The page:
Trying to wake them up can be dangerous but also futile. Many people in night terrors never wake up during the episode. What you can do is speak to them in a calm and soothing voice to offer comfort. If they get up but are not too agitated, gently guide them back to bed.
Your instinct is to wake them up and save them from whatever it is they're seeing. However, it's important not to wake them up and allow them to work through the episode. They're more likely to forget the dream if they can sleep through it.
What Helps With PTSD Nightmares? You can make sure your bedroom is not too cold or too hot; start a nightly relaxation routine to prepare for sleep; ensure there isn't light in your room keeping you from sleeping deeply; exercise daily; talk about your dreams; and engage in Image Rehearsal Therapy (IRT).
Chronic nightmares in PTSD are associated with adverse consequences and decreased psychological and physiological functioning as well as disturbed sleep. 8 PTSD and nightmares are intertwined in such a manner that nightmares strengthen PTSD symptoms, and PTSD in turn causes nightmares.
When someone experiences nightmares from PTSD, they can seem very real to them. They might feel like they are back in a situation that is not safe, the traumatic experience that caused the disruption in the first place. Symptoms can keep them awake or unable to fall asleep for long periods of time.
For veterans, an example of a PTSD nightmare usually involves the replaying of traumatic events they witnessed or took part in. Similar to civilians who suffer from PTSD, their nightmares could be a replay of the traumatic event, such as physical abuse or violence.
One of the worst things you can do to a person with PTSD is sneak up and surprise them. According to Johns Hopkins Medicine, one of the symptoms of PTSD is being on edge and easily startled.
If someone has PTSD, it may cause changes in their thinking and mood. They may suffer from recurrent, intrusive memories. Upsetting dreams, flashbacks, negative thoughts, and hopelessness are also common. Experiencing PTSD triggers may cause the symptoms to become worse or reoccur frequently.
Chronic feelings of guilt, shame and self-blame. Feelings of emptiness. Difficulty forming and maintaining close relationships. Feeling as through no one understands you or what you've been through.
Speak calmly but avoid waking them.
A person may behave irrationally and violently during a night terror. Trying to wake them up can be dangerous but also futile. Many people in night terrors never wake up during the episode.
Some experts believe nightmares in PTSD are the sleeping version of “re-experiencing,” or reliving a traumatic event. When you're awake, reexperiencing may occur in the form of a flashback. These intrusive symptoms have to do with how PTSD changes brain regions involved in fear response and memory recall.
IRT is a well-researched type of therapy, and is highly recommended for PTSD-related nightmares. Talking Some psychologists believe that talking about your nightmares can put them into perspective (key to reducing the inevitable anxiety following nightmares).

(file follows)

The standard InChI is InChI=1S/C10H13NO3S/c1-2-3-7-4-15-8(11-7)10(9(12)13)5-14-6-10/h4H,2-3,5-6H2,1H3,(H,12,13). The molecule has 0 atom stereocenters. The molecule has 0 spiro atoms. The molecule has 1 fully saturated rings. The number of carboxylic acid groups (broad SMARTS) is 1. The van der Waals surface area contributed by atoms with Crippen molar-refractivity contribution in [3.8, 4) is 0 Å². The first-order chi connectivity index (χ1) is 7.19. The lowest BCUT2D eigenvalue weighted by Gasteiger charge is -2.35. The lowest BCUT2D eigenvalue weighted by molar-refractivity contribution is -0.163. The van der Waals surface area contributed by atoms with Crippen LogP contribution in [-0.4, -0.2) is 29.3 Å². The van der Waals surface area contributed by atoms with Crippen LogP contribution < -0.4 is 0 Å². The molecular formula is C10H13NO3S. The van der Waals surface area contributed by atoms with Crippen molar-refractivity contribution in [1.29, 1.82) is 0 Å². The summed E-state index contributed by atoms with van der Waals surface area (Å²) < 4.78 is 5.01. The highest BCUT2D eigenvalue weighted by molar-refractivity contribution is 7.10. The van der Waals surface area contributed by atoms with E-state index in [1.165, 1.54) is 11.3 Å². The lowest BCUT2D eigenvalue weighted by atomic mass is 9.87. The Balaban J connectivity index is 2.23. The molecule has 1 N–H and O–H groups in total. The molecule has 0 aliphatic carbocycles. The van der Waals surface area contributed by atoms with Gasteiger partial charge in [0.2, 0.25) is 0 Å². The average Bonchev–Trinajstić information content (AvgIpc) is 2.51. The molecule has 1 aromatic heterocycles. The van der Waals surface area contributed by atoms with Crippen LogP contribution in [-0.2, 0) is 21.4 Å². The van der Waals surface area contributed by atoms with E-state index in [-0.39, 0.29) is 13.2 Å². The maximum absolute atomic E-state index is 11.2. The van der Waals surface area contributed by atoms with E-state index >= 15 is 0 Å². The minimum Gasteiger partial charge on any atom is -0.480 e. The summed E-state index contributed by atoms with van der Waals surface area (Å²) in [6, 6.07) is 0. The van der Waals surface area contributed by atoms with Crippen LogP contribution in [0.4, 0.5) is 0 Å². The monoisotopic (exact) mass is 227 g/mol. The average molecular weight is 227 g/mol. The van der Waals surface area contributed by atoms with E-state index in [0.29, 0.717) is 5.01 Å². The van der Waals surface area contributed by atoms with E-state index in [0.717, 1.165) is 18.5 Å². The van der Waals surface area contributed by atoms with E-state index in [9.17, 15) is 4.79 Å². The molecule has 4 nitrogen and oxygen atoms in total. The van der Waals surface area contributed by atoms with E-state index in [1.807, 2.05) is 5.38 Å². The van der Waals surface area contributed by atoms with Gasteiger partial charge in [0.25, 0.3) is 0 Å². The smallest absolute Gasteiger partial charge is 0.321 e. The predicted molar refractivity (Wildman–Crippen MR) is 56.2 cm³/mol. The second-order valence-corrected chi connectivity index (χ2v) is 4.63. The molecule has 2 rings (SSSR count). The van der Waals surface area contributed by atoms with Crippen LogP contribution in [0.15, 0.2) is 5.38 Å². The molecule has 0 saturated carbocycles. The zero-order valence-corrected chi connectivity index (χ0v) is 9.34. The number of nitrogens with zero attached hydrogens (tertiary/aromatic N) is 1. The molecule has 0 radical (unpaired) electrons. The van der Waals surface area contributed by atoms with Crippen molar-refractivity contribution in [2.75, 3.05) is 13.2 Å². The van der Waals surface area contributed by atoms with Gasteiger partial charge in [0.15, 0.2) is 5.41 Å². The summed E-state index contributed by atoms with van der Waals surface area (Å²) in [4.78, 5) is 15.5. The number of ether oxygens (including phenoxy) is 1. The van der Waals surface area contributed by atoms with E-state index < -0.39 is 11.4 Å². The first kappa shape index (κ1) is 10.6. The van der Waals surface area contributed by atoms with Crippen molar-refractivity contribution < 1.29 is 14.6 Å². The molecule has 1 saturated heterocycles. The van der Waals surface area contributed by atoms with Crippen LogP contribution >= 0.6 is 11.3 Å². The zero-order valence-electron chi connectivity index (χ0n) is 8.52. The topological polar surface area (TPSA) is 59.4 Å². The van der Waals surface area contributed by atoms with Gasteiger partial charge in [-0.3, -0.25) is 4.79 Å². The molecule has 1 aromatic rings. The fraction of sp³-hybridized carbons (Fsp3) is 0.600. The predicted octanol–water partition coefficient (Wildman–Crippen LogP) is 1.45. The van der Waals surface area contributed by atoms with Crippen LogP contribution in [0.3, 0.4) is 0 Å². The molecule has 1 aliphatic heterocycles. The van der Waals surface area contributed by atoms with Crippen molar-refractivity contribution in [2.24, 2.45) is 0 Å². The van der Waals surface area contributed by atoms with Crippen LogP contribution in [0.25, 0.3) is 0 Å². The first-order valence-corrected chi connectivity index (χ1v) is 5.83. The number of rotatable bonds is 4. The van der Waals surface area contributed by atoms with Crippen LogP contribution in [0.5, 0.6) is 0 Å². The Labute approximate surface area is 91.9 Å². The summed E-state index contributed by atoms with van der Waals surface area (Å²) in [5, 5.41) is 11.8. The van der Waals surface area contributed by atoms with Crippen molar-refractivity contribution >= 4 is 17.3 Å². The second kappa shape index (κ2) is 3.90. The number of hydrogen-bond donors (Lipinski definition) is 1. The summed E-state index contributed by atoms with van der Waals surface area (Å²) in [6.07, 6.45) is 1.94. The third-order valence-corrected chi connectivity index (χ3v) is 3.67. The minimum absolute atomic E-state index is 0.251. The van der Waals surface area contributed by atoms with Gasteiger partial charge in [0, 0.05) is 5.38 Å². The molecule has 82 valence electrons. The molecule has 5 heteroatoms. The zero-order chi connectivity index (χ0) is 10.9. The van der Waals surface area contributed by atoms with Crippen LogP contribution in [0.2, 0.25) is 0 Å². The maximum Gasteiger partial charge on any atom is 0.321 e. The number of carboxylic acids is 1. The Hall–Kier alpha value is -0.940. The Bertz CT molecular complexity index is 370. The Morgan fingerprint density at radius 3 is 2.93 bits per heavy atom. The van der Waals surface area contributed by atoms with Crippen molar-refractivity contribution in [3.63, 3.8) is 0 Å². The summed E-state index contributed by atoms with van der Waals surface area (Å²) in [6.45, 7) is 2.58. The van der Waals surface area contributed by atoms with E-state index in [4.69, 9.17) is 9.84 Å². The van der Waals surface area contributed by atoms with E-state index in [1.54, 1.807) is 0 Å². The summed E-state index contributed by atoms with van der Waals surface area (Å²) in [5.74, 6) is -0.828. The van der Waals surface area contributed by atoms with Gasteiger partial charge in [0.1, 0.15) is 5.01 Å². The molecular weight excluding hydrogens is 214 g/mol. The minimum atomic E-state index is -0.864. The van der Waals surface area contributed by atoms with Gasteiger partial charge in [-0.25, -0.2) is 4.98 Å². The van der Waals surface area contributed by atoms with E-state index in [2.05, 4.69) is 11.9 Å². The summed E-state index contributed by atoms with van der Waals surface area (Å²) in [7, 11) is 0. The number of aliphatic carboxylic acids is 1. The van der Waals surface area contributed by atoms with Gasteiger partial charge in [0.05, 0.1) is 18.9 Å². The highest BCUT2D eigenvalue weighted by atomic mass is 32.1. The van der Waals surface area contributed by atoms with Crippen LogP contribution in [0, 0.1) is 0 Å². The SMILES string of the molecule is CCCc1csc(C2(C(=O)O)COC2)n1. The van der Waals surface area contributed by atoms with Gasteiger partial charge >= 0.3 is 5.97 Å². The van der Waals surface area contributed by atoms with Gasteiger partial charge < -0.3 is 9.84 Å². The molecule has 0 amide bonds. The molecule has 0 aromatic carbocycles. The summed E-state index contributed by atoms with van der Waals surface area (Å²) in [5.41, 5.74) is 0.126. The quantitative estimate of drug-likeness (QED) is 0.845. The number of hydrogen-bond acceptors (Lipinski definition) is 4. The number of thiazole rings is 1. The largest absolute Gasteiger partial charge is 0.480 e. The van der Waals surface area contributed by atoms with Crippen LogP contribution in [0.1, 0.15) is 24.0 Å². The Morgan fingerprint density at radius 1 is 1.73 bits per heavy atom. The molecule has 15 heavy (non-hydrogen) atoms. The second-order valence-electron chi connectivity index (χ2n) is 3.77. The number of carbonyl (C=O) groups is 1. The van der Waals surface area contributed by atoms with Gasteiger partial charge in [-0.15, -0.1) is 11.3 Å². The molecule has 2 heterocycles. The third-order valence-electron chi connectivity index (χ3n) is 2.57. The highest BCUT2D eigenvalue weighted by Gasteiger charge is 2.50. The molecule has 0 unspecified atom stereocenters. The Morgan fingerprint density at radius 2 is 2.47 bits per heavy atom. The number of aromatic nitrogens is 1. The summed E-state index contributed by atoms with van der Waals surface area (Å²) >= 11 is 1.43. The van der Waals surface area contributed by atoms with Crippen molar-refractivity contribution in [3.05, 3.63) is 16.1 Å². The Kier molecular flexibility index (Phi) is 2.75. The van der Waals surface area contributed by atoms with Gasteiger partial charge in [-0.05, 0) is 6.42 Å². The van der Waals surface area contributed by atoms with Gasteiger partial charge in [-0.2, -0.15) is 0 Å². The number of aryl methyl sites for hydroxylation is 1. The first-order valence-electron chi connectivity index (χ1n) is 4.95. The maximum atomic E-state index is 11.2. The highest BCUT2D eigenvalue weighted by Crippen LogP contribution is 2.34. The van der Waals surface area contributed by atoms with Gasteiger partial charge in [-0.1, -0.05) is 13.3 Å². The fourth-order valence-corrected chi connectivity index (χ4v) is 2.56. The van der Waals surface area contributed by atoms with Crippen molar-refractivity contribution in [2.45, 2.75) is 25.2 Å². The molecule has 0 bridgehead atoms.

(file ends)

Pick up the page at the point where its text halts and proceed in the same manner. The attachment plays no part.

It's best not to try to wake kids during a night terror. This usually doesn't work, and kids who do wake are likely to be disoriented and confused, and may take longer to settle down and go back to sleep. There's no treatment for night terrors, but you can help prevent them.
Nightmares are primarily a REM sleep phenomenon, but they may also occur during NREM sleep in patients with PTSD (12). These dysphoric dreams often depict themes, images, and emotions that can be related to traumatic events. Nightmares may trigger short or prolonged awakenings from sleep.
Alterations in arousal and reactivity: Arousal and reactive symptoms may include being irritable and having angry outbursts; behaving recklessly or in a self-destructive way; being overly watchful of one's surroundings in a suspecting way; being easily startled; or having problems concentrating or sleeping.
Strong relationships are important for everyone's well-being, and negative relationships can make recovery from PTSD more difficult . Supporting a partner may give them the space they need to pursue recovery, while offering reassurance can remind them that someone loves them and is there for them.
In the event of a PTSD attack, you may experience intense PTSD symptoms that can last for hours—which can impact your ability to work or function in your daily life.
Triggers can include sights, sounds, smells, or thoughts that remind you of the traumatic event in some way. Some PTSD triggers are obvious, such as seeing a news report of an assault. Others are less clear. For example, if you were attacked on a sunny day, seeing a bright blue sky might make you upset.
PTSD and Night Terrors
Approximately 96% of people with PTSD experience terrifying nightmares that are so vivid that they seem real. Unlike bad dreams, night terrors have physical manifestations such as thrashing, flailing, screaming, and even sleepwalking.
Trauma-related nightmares generally occur during REM sleep, which is when we tend to have vivid dreams. When you wake up from these nightmares, you may experience fear, anxiety, panic, distress, frustration, or sadness. You can also wake up soaked in sweat and with your heart pounding.
People with PTSD often experience nightmares or anxiety-provoking dreams that replay the traumatizing event or represent major threats and themes associated with it. The characteristics of these dreams vary based on the trauma experienced.